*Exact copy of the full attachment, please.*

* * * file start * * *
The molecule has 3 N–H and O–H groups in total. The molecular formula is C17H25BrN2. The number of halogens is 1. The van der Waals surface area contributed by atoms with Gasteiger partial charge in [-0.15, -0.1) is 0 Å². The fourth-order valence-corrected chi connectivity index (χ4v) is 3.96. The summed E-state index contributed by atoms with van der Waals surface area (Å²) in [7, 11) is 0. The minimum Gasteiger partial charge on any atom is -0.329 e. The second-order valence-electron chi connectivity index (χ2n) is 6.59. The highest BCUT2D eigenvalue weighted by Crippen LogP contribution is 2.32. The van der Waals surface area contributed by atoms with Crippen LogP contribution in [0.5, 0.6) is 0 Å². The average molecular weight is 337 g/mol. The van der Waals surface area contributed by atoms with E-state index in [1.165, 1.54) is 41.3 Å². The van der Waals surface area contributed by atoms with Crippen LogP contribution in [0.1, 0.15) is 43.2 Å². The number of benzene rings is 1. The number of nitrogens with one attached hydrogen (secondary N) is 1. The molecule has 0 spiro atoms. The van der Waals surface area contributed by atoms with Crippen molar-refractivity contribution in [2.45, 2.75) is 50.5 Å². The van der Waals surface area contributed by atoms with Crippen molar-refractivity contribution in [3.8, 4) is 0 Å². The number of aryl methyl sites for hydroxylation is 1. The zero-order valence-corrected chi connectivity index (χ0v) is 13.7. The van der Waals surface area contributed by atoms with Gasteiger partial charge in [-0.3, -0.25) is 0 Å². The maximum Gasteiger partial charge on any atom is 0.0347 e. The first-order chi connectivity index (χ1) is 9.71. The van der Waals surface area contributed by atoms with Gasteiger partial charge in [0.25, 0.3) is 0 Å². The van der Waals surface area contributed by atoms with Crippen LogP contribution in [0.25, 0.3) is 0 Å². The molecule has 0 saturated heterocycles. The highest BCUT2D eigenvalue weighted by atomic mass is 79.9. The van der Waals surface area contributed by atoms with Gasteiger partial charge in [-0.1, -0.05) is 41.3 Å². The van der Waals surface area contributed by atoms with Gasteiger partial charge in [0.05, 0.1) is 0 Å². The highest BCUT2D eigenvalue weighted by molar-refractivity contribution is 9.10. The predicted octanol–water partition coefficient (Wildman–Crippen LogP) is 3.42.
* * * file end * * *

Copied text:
The molecule has 3 N–H and O–H groups in total. The molecular formula is C17H25BrN2. The number of halogens is 1. The van der Waals surface area contributed by atoms with Gasteiger partial charge in [-0.15, -0.1) is 0 Å². The fourth-order valence-corrected chi connectivity index (χ4v) is 3.96. The summed E-state index contributed by atoms with van der Waals surface area (Å²) in [7, 11) is 0. The minimum Gasteiger partial charge on any atom is -0.329 e. The second-order valence-electron chi connectivity index (χ2n) is 6.59. The highest BCUT2D eigenvalue weighted by Crippen LogP contribution is 2.32. The van der Waals surface area contributed by atoms with Crippen LogP contribution in [0.5, 0.6) is 0 Å². The average molecular weight is 337 g/mol. The van der Waals surface area contributed by atoms with E-state index in [1.165, 1.54) is 41.3 Å². The van der Waals surface area contributed by atoms with Crippen LogP contribution in [0.1, 0.15) is 43.2 Å². The number of benzene rings is 1. The number of nitrogens with one attached hydrogen (secondary N) is 1. The molecule has 0 spiro atoms. The van der Waals surface area contributed by atoms with Crippen molar-refractivity contribution in [2.45, 2.75) is 50.5 Å². The van der Waals surface area contributed by atoms with Crippen molar-refractivity contribution in [3.8, 4) is 0 Å². The number of aryl methyl sites for hydroxylation is 1. The zero-order valence-corrected chi connectivity index (χ0v) is 13.7. The van der Waals surface area contributed by atoms with Gasteiger partial charge in [-0.3, -0.25) is 0 Å². The maximum Gasteiger partial charge on any atom is 0.0347 e. The first-order chi connectivity index (χ1) is 9.71. The van der Waals surface area contributed by atoms with Gasteiger partial charge in [0.25, 0.3) is 0 Å². The van der Waals surface area contributed by atoms with Crippen LogP contribution in [0.25, 0.3) is 0 Å². The molecule has 0 saturated heterocycles. The highest BCUT2D eigenvalue weighted by atomic mass is 79.9. The van der Waals surface area contributed by atoms with Gasteiger partial charge in [-0.1, -0.05) is 41.3 Å². The van der Waals surface area contributed by atoms with Gasteiger partial charge in [0.05, 0.1) is 0 Å². The highest BCUT2D eigenvalue weighted by molar-refractivity contribution is 9.10. The predicted octanol–water partition coefficient (Wildman–Crippen LogP) is 3.42.